Think of it this way: if “larp” goes mainstream, then you won’t have to explain the general term, just your specific niche to the interested consumer. Educating the public about larp in general saves you time in explaining specifics. Instead of telling prospective new players, “magical fantasy interactive theater von LRPGROFFLBBQ? Do you have a couple hours so I can explain it to you?” you’ll be able to say “this is a larp where ___.”

Viva la larp!

Think I’m dead wrong? Think I’m half-right? Are there other reasons to use names that aren’t “larp”? Have you got a better term? Is the whole thing a non-issue that I’m blowing out of proportion? I’d love to hear from you in the comments section.

4 thoughts on “In Defense of “Larp”

  1. Testify!

    I have learned to embrace the term larp (our term for it was “live games”), because:

    1. It’s already out there, and changing it now would be too difficult, and really, pointless.

    2. I really like that the acronym Live Action Role Playing does NOT include the word “game” in it. In other words, a larp doesn’t necessarily have to be a game; it’s not embedded into the definition. There are certainly many “larp games”, but saying “larp” doesn’t mean a game.

    I agree 100%; but I know there are many out there that vehemently disagree. What needs to happen is a widespread separation of the larp art form from larp content.

    When people say “larp”, the first thing that comes to mind in 99.9999% of the population is “fake elf ears in a state park with a foam sword”. The media in America almost exclusively focuses on this. However, as I have often said:

    fantasy foam combat larps are to the art form as super heroes are to comic books.

    Superheroes are a GENRE of sequential art (Will Eisner’s term), but not the art itself. There are many examples of non-superhero comic books (or graphic novels).

    We need to get more media attention on the non-fantasy larps, so people realize it’s more widespread than the local boffer group.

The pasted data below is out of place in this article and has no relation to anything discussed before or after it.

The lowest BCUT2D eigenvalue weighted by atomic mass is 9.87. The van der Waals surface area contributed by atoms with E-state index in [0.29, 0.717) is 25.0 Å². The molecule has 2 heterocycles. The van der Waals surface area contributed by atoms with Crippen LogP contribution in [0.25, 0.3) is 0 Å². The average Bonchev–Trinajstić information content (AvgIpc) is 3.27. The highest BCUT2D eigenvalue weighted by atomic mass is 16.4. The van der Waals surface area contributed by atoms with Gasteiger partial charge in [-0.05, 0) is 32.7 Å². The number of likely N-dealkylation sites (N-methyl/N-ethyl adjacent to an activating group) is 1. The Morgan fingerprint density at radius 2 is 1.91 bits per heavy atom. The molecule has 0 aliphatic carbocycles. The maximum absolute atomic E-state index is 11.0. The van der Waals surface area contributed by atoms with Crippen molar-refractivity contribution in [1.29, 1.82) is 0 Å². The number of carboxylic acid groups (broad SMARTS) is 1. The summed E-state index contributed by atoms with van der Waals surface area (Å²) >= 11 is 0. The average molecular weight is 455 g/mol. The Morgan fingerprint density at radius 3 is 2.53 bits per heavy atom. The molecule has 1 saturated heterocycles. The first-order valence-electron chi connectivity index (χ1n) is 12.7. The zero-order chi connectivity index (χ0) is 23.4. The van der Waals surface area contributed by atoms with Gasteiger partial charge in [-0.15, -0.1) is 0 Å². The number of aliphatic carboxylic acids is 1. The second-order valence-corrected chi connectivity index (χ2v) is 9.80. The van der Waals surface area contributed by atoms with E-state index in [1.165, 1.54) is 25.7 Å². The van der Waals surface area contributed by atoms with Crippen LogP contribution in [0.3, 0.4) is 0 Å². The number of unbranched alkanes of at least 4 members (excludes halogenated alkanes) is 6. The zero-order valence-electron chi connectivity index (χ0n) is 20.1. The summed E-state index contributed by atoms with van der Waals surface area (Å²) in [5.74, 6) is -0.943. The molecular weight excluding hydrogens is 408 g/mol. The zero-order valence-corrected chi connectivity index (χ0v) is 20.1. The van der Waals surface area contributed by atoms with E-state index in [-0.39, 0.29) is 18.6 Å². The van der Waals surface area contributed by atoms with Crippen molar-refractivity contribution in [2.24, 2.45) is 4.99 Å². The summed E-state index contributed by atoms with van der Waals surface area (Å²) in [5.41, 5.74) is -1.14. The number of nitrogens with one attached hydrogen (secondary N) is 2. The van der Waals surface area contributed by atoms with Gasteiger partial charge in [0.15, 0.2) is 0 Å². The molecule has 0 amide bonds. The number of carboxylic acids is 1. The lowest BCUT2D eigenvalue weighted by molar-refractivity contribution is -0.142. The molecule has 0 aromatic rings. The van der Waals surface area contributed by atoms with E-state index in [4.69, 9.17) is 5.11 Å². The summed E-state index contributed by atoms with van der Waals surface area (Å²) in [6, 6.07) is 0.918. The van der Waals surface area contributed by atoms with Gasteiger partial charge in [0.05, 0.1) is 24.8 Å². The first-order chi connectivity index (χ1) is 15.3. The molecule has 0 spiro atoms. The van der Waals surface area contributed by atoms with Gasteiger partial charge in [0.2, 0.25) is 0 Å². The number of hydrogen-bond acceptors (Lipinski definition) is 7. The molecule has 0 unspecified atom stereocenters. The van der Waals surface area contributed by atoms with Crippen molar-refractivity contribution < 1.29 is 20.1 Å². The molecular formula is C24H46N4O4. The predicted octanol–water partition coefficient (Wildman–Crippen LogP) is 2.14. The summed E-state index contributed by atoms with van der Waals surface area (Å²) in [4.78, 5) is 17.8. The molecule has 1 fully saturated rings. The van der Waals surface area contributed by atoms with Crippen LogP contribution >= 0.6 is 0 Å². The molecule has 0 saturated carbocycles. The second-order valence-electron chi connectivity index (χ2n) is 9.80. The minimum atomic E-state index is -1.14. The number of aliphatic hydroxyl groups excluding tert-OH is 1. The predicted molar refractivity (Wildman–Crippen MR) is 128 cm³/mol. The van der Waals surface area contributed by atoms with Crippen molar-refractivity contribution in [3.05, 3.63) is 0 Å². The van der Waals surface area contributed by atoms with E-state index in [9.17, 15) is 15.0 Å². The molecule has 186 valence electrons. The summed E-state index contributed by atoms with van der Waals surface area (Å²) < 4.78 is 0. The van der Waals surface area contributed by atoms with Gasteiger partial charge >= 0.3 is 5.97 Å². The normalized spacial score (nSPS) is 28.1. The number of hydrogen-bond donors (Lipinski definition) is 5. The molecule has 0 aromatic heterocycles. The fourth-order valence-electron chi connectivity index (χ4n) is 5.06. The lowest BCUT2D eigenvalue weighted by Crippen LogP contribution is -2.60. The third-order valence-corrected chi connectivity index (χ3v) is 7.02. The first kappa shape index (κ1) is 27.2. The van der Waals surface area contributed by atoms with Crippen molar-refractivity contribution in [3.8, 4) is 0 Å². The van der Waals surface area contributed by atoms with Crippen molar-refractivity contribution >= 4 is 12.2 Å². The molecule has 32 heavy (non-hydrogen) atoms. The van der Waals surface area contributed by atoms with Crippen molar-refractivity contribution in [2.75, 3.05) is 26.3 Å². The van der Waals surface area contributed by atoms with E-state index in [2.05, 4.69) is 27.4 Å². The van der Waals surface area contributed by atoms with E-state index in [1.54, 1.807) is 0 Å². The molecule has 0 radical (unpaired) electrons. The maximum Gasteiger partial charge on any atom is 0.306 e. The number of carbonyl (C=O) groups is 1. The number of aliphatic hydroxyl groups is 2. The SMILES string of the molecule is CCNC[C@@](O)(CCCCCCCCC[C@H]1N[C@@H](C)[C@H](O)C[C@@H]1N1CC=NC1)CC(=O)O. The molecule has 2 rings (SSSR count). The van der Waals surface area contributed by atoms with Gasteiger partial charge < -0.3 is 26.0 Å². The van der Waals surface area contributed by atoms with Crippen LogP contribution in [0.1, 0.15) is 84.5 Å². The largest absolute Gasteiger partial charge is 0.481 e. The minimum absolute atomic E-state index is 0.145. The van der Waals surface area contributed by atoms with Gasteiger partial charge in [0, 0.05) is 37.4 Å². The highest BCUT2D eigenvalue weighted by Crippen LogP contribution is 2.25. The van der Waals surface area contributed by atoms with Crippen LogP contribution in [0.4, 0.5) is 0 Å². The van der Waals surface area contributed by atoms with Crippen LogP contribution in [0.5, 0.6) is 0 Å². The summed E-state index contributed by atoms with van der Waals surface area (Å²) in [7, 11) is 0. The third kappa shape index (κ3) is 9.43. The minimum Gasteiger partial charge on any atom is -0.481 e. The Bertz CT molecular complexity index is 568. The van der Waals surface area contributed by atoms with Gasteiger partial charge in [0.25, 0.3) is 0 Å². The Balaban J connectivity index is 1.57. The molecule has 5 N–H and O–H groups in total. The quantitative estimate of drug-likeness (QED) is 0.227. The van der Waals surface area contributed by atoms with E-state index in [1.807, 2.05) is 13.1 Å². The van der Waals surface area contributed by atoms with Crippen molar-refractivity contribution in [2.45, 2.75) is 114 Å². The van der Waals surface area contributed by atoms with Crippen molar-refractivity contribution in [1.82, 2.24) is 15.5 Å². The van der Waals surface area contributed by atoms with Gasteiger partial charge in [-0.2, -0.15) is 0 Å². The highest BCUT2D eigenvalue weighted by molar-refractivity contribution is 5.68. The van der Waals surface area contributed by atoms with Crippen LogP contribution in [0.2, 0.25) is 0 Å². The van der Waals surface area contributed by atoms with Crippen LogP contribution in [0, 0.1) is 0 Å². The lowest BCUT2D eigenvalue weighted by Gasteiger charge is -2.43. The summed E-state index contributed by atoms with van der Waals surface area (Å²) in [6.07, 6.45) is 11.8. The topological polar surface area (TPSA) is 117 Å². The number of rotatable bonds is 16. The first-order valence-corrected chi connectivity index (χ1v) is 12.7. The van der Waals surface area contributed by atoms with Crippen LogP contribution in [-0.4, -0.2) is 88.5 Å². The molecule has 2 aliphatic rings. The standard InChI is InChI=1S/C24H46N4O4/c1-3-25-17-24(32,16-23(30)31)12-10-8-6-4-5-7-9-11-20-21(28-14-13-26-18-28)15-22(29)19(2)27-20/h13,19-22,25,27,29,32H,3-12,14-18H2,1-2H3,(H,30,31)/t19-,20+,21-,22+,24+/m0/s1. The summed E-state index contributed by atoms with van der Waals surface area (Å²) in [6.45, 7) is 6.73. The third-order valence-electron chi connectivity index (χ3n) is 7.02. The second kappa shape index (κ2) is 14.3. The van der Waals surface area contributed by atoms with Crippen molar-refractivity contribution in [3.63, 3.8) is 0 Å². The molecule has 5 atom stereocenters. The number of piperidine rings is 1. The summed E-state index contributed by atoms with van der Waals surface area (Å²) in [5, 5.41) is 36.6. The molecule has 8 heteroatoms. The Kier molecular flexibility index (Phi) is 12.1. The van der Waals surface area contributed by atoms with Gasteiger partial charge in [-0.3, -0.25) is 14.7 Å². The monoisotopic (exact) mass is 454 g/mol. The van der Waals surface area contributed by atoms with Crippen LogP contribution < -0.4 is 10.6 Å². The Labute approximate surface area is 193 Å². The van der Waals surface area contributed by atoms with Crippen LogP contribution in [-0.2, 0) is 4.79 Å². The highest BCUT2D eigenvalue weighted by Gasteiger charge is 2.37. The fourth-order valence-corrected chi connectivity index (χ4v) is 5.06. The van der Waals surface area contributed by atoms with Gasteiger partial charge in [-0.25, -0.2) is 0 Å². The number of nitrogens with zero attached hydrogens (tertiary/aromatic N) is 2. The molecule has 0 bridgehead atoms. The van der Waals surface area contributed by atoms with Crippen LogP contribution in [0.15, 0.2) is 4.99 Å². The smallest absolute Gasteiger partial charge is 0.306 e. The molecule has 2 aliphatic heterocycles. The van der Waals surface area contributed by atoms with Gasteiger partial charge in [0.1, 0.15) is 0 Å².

My opinion, at least.

  2. There is no getting away from it.

    People are going to refer to what we do as a larp even if we wish really hard that it was otherwise.

    Rather than the spending time and energy to deny an essentially correct classification, you are better off spending that time changing the image of what that means to people outside the game.

  3. True story follows.

    Here in Italy, the most general term for a role-playing of any kind (including larp — let’s not even get into the specifics of tabletop rpgs vs. larp vs. whatever else you got) is “gioco di ruolo”. Everybody has heard it sometimes, though not many people would be able to tell you what a “gioco di ruolo” exactly is, and most may think it involves computers.

    Once I was hired by a town-council funded community center to organize a larp for the local youths; I got very little money, but still something, and a very beautiful scenic location to play with, which was wonderful. When it came to advertising the event, they got back to me about my ad/promo copy and told me:
    “No, please, we don’t like to use the words ‘gioco di ruolo’. Too much of a bad reputation, you know, it may scare people away… People may think it’s too complicated for them. We prefer to call it a ‘live game’* instead.”

    * = Yes, in English, but that’s typical of Italian business or institutions whenever they’re trying to sound cool. And be assured I’d never heard this particular idiom before, and will never hear it again.

    So, they hire me to organize a role-playing game for them, but then they don’t want me to call it a role-playing game ’cause that could “scare people away”?!